- This cake can be quite delicate, so I learned the best way to get it out and onto the cooling rack is to tip it while it’s still inside the cake tin so you don’t risk squishing the sides. You cover your hand with a clean tea towel and tip the cake out onto your hand. Remove the strip of baking paper from the base and then gently place the cooling rack on the base of the cake and flip it back over.
- To help the cake not stick to the cooling rack you can put thin strips of baking paper on the cooling rack, or put a clean tea towel on it.
- Set the cake aside to cool.
- Now make the syrup.
- Combine the sugar and water in a saucepan and bring to the boil. Stir until the sugar has dissolved. Remove from the heat, stir through the vanilla bean paste and let cool completely before using.
- Gently remove the very top of the sponge cake, you might only need to remove about a millimeter or so to make it flat. Then take a brush and gently brush the top of the cake with the vanilla syrup. Clean the brush between goes, so that no crumbs get into the syrup. That way you can store the leftovers in a sterile container in the fridge. You can use as much or as little syrup as you like, but it will give flavour and moisture to the cake and help stop it from being quite so dense.
- Set the cake aside.
- If using to make an Ombre rose cake, double this recipe.
Ombre Rose Cake Tutorial
Makes: 1 rose cake, Prep: Can take several hours, Chill: Overnight
- 2 sponge cakes, see recipe above
- up to 800g unsalted butter
- up to 1kg icing sugar
- Gel based food colouring of choice.
- 1 cake board, at least 25cm wide or more.
- At least 3 piping bags
- A 1M piping tip
- An Offset spatula
- A decorating turn table, or lazy susan.
- To create the buttercream, beat the butter until pale and fluffy. Add in the icing sugar and beat until well combined. The sugar should have dissolved, and if you run a knife through the mixture it should hold it’s shape and not fall back in on itself.
- Divide the buttercream into three bowls, but leave a generous amount in the mixing bowl for the crumb coating.
- Spread a little buttercream on the centre of the cake board to hold the base cake in place and place the cake board on your decorating table.
- Place the base sponge cake with the cut, syrup soaked side up onto the cake board. Spread a thin layer of buttercream onto the base cake, and pop the top cake on top – syrup soaked side up or down – it didn’t seem to make a difference for us,
- Now finish the crumb coat. Take the buttercream and spread a thin layer over the top and sides of the cake, making sure all the gaps are filled and smooth. Don’t panic if you can see some bits of the cake, just make sure that the whole surface of the cake is even.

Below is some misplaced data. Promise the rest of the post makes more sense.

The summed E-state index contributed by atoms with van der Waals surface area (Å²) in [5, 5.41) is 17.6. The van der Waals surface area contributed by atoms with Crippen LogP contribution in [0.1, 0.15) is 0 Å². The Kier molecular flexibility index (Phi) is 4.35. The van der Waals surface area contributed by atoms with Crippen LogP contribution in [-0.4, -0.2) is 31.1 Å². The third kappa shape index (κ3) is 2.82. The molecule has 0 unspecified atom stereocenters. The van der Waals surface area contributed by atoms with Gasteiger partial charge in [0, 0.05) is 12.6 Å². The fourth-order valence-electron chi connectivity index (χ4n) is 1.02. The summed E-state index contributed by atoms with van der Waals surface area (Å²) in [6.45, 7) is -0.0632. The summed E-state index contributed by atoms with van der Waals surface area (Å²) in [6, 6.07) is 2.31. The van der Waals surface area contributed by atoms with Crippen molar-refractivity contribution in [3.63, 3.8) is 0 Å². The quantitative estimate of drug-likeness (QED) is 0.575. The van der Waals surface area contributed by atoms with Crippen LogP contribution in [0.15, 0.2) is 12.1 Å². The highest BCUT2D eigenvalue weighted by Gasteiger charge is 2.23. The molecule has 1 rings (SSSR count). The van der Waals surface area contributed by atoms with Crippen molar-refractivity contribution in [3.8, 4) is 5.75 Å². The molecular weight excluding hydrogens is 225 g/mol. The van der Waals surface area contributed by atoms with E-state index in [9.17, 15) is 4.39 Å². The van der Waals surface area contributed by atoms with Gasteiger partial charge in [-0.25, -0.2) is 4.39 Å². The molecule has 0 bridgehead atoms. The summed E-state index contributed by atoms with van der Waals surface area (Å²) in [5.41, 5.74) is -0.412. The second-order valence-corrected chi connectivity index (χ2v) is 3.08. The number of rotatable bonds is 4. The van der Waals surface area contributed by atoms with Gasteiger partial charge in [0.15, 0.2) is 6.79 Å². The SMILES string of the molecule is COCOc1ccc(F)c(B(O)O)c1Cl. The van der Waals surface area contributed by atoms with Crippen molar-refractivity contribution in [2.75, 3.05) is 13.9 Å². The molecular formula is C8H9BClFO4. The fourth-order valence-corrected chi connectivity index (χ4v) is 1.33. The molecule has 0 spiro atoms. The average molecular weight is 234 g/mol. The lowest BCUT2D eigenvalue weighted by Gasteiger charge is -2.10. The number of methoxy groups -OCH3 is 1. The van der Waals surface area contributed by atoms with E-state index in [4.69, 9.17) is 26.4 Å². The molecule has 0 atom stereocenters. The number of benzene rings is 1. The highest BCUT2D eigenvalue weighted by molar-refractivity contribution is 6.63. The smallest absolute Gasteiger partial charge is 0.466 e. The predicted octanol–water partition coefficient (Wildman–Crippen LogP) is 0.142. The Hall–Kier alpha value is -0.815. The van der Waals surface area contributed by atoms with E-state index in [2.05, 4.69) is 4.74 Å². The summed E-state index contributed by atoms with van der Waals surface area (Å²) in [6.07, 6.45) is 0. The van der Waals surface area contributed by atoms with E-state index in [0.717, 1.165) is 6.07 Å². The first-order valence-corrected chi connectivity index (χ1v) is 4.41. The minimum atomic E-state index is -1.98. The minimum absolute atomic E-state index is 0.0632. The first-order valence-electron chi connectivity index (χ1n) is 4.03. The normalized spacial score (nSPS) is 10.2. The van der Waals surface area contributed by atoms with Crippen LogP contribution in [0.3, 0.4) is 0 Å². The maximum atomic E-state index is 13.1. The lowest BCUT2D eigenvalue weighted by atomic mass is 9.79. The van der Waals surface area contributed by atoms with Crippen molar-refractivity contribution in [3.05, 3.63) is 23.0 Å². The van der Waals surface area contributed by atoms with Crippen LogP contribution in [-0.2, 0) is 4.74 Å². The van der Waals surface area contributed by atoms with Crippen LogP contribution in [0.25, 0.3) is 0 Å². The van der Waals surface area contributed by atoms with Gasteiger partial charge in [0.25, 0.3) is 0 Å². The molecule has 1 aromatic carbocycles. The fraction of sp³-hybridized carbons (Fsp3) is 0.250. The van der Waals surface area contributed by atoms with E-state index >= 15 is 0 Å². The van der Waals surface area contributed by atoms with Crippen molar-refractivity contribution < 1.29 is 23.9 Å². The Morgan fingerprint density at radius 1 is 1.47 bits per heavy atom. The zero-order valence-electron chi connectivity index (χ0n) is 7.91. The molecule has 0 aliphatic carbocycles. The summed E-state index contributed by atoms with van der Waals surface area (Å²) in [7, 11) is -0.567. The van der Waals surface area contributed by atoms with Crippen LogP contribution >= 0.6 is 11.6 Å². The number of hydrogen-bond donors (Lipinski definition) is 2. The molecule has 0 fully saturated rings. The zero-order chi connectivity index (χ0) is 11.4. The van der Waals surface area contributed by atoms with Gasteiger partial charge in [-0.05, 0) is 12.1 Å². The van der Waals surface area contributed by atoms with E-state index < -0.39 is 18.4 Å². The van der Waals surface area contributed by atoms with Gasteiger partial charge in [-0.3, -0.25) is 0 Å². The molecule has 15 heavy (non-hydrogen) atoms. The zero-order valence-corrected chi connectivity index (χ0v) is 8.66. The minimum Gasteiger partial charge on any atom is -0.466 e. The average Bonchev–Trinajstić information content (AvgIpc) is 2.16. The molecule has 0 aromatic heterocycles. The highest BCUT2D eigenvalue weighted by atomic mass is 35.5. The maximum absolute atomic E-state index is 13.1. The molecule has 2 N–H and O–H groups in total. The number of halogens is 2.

- Now colour your leftover buttercream. Make the first bowl the darkest colour, as this will be the base of the cake. Make the second bowl noticeably lighter, and the third the lightest shade.
- Fit your piping bag with the 1M tip, and fill it with the darkest buttercream.You can pipe some testers on some baking paper if you like, because you can always scrape that icing back into the bag.
- Start on the bottom third of the cakes. Placing even pressure on the piping bag, pipe a small spot of buttercream onto the side of the cake, then while continuing to place that even pressure, draw a spiral from that starting spot in a clockwise direction. Our roses were small, so we only needed to go around the starting spot once or twice. Relax the pressure and pull back to finish the rose.
- Repeat this process all the way around the cake to create the bottom ring of roses. You want the sides of the roses to touch. But don’t worry if small gaps appear above or below where the roses touch, we’ll get to that.
- Now take the second darkest batch of icing, and once again pipe a ring of roses around the cake above the first. You want these roses to touch the bottom ring, and to touch each other.
- Take the lightest batch of icing and repeat the piping step. But this time you’ll be in the top third of the cake, so make sure the tops of these roses touch the top of the edge of the cake.
- On top of the cake, start with the lightest icing. Pipe a ring of roses around the outside. Moving inwards, pipe another ring of roses with the second darkest icing, and again – with the very darkest icing pipe a ring of roses to fill the centre of the cake.
- Now we’re going to fill any gaps where the white peeks through. On the very base ring, use the darkest icing and pipe little spots into any gaps where there is white. Repeat this step, using the appropriate coloured icing, as you move up the cake.
- Once the cake is covered and touched up, pop it into an airtight container or a cake box and store it in the fridge overnight. Allow to come more to room temperature before serving.
- You can also pop each bowl of buttercream into the fridge to keep it stiff before you need to use it, and I recommend doing this if it’s a hot day.
- NOTE: If you don’t like the rose, use an offset spatula to gently scrape it off the cake and start again. This is a much more forgiving technique than you’d think.
- And voila, your rose cake is done!